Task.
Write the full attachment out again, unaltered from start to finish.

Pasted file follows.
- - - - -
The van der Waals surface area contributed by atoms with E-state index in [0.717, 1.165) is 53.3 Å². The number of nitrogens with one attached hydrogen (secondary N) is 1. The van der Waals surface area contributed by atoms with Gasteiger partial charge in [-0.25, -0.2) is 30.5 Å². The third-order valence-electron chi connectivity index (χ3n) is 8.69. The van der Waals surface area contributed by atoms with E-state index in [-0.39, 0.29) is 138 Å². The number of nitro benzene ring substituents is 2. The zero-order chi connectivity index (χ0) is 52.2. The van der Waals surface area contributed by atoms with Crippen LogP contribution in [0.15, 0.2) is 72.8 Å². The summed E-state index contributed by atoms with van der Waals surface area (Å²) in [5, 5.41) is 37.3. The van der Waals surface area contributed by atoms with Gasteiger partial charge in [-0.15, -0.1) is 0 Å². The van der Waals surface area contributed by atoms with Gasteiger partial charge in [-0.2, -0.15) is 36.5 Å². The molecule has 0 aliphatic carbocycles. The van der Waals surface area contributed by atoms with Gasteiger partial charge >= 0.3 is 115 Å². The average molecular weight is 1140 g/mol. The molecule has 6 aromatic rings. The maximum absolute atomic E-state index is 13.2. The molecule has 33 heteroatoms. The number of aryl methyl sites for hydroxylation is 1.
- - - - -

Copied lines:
The van der Waals surface area contributed by atoms with E-state index in [0.717, 1.165) is 53.3 Å². The number of nitrogens with one attached hydrogen (secondary N) is 1. The van der Waals surface area contributed by atoms with Gasteiger partial charge in [-0.25, -0.2) is 30.5 Å². The third-order valence-electron chi connectivity index (χ3n) is 8.69. The van der Waals surface area contributed by atoms with E-state index in [-0.39, 0.29) is 138 Å². The number of nitro benzene ring substituents is 2. The zero-order chi connectivity index (χ0) is 52.2. The van der Waals surface area contributed by atoms with Crippen LogP contribution in [0.15, 0.2) is 72.8 Å². The summed E-state index contributed by atoms with van der Waals surface area (Å²) in [5, 5.41) is 37.3. The van der Waals surface area contributed by atoms with Gasteiger partial charge in [-0.15, -0.1) is 0 Å². The van der Waals surface area contributed by atoms with Gasteiger partial charge in [-0.2, -0.15) is 36.5 Å². The molecule has 0 aliphatic carbocycles. The van der Waals surface area contributed by atoms with Gasteiger partial charge >= 0.3 is 115 Å². The average molecular weight is 1140 g/mol. The molecule has 6 aromatic rings. The maximum absolute atomic E-state index is 13.2. The molecule has 33 heteroatoms. The number of aryl methyl sites for hydroxylation is 1.